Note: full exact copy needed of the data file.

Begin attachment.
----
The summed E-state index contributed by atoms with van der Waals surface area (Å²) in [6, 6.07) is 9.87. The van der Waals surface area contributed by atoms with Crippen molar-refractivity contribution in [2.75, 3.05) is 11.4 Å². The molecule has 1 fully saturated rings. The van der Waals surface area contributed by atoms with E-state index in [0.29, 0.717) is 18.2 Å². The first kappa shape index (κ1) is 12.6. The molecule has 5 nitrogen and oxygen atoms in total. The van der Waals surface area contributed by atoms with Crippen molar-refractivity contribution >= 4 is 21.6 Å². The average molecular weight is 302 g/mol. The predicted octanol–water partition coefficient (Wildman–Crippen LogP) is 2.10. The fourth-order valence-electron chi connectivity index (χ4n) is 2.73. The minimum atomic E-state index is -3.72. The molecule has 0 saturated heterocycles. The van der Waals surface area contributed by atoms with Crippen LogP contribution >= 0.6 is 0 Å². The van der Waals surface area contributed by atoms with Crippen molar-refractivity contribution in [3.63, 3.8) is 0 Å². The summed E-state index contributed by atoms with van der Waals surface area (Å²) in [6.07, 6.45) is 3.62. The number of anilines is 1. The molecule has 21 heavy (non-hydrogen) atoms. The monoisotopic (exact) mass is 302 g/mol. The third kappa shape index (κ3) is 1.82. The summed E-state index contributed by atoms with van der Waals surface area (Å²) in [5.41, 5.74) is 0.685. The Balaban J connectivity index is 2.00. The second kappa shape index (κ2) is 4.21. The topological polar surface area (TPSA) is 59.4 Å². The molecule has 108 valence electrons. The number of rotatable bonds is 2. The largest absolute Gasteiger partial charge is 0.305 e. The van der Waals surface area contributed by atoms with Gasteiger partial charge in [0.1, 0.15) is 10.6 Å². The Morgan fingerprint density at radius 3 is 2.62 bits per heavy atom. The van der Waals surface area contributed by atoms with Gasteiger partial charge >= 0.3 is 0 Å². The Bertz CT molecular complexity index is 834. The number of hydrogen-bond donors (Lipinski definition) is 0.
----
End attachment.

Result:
The summed E-state index contributed by atoms with van der Waals surface area (Å²) in [6, 6.07) is 9.87. The van der Waals surface area contributed by atoms with Crippen molar-refractivity contribution in [2.75, 3.05) is 11.4 Å². The molecule has 1 fully saturated rings. The van der Waals surface area contributed by atoms with E-state index in [0.29, 0.717) is 18.2 Å². The first kappa shape index (κ1) is 12.6. The molecule has 5 nitrogen and oxygen atoms in total. The van der Waals surface area contributed by atoms with Crippen molar-refractivity contribution >= 4 is 21.6 Å². The average molecular weight is 302 g/mol. The predicted octanol–water partition coefficient (Wildman–Crippen LogP) is 2.10. The fourth-order valence-electron chi connectivity index (χ4n) is 2.73. The minimum atomic E-state index is -3.72. The molecule has 0 saturated heterocycles. The van der Waals surface area contributed by atoms with Crippen LogP contribution >= 0.6 is 0 Å². The van der Waals surface area contributed by atoms with Crippen molar-refractivity contribution in [3.63, 3.8) is 0 Å². The summed E-state index contributed by atoms with van der Waals surface area (Å²) in [6.07, 6.45) is 3.62. The number of anilines is 1. The molecule has 21 heavy (non-hydrogen) atoms. The monoisotopic (exact) mass is 302 g/mol. The third kappa shape index (κ3) is 1.82. The summed E-state index contributed by atoms with van der Waals surface area (Å²) in [5.41, 5.74) is 0.685. The Balaban J connectivity index is 2.00. The second kappa shape index (κ2) is 4.21. The topological polar surface area (TPSA) is 59.4 Å². The molecule has 108 valence electrons. The number of rotatable bonds is 2. The largest absolute Gasteiger partial charge is 0.305 e. The van der Waals surface area contributed by atoms with Gasteiger partial charge in [0.1, 0.15) is 10.6 Å². The Morgan fingerprint density at radius 3 is 2.62 bits per heavy atom. The van der Waals surface area contributed by atoms with Gasteiger partial charge >= 0.3 is 0 Å². The Bertz CT molecular complexity index is 834. The number of hydrogen-bond donors (Lipinski definition) is 0.